Browsing Publications of the research group structure and functions of Proteins(SFPR) by Subjects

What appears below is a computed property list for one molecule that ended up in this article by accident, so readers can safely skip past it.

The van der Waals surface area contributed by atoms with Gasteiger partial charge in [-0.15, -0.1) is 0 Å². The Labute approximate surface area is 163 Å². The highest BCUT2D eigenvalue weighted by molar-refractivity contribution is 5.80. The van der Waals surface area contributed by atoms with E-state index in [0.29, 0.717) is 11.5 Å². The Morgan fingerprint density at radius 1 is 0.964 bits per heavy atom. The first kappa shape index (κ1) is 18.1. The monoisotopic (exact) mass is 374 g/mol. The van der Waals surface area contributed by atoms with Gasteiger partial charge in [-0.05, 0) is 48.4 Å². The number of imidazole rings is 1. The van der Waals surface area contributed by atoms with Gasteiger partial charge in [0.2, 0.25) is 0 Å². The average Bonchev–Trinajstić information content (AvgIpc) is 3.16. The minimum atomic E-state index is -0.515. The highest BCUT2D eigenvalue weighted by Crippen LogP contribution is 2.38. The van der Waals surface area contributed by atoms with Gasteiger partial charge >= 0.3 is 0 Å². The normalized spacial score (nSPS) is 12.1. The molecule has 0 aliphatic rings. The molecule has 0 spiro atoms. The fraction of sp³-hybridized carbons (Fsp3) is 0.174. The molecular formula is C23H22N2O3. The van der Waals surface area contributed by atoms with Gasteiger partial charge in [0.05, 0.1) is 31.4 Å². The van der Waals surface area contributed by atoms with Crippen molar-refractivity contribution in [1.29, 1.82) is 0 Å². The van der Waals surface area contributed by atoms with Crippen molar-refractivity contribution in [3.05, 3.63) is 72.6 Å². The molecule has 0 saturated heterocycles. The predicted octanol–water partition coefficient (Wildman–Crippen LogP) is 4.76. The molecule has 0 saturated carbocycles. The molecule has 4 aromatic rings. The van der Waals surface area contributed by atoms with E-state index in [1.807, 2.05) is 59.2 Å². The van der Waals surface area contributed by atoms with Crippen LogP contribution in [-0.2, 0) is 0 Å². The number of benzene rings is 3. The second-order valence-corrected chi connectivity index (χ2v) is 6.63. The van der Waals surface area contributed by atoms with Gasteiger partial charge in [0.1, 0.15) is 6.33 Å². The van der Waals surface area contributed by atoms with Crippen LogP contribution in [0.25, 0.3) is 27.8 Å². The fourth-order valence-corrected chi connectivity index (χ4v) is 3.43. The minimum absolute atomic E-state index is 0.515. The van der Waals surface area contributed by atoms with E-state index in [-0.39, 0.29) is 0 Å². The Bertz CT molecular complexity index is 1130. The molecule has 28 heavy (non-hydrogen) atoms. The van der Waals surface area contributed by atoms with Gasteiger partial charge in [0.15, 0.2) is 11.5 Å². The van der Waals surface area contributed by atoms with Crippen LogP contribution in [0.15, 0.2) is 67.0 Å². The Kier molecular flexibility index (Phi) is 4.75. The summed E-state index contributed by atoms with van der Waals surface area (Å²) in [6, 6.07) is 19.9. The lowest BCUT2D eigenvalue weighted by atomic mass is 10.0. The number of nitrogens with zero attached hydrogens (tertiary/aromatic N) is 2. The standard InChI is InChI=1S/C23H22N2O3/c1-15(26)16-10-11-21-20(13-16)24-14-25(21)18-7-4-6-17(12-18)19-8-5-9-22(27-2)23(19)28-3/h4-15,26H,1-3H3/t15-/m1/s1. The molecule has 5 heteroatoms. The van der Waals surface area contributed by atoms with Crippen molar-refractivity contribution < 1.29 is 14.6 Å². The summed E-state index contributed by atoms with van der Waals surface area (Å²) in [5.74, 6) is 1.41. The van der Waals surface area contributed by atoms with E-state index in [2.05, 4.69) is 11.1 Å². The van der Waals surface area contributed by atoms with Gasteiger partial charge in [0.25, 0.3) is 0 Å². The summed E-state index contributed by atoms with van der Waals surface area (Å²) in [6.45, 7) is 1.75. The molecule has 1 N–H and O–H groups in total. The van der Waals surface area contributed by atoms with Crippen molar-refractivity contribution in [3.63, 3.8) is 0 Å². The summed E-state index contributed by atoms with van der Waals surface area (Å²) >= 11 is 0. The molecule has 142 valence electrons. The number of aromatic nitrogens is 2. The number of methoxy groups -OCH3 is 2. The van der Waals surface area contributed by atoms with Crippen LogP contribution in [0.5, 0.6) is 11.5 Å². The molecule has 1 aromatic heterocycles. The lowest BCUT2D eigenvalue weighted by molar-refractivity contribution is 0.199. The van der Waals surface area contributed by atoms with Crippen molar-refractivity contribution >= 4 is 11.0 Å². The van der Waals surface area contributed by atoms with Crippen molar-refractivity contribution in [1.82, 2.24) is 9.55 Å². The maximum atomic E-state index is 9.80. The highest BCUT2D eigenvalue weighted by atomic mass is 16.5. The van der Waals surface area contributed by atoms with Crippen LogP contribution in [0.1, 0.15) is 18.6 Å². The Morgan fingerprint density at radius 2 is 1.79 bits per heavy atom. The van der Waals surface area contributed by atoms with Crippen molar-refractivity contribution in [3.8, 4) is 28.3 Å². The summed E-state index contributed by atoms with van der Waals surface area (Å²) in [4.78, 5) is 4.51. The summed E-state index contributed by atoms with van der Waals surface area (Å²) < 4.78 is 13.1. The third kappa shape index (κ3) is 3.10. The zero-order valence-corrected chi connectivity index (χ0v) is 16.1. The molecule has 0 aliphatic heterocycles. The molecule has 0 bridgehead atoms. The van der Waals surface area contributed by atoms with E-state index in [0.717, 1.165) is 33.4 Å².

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Oligomerization inhibits Legionella pneumophila PlaB phospholipase A activity.The intracellularly replicating lung pathogen Legionella pneumophila consists of an extraordinary variety of phospholipases, including at least 15 different phospholipases A (PLA). Among them, PlaB, the first characterized member of a novel lipase family, is a hemolytic virulence factor that exhibits the most prominent PLA activity in L. pneumophila. We analyzed here protein oligomerization, the importance of oligomerization for activity, addressed further essential regions for activity within the PlaB C terminus, and the significance of PlaB-derived lipolytic activity for L. pneumophila intracellular replication. We determined by means of analytical ultracentrifugation and small angle x-ray scattering analysis that PlaB forms homodimers and homotetramers. The C-terminal 5, 10, or 15 amino acids, although the individual regions contributed to PLA activity, were not essential for protein tetramerization. Infection of mouse macrophages with L. pneumophila wild type, plaB knock-out mutant, and plaB complementing or various mutated plaB-harboring strains showed that catalytic activity of PlaB promotes intracellular replication. We observed that PlaB was most active in the lower nanomolar concentration range but not at or only at a low level at concentration above 0.1 μm where it exists in a dimer/tetramer equilibrium. We therefore conclude that PlaB is a virulence factor that, on the one hand, assembles in inactive tetramers at micromolar concentrations. On the other hand, oligomer dissociation at nanomolar concentrations activates PLA activity. Our data highlight the first example of concentration-dependent phospholipase inactivation by tetramerization, which may protect the bacterium from internal PLA activity, but enzyme dissociation may allow its activation after export.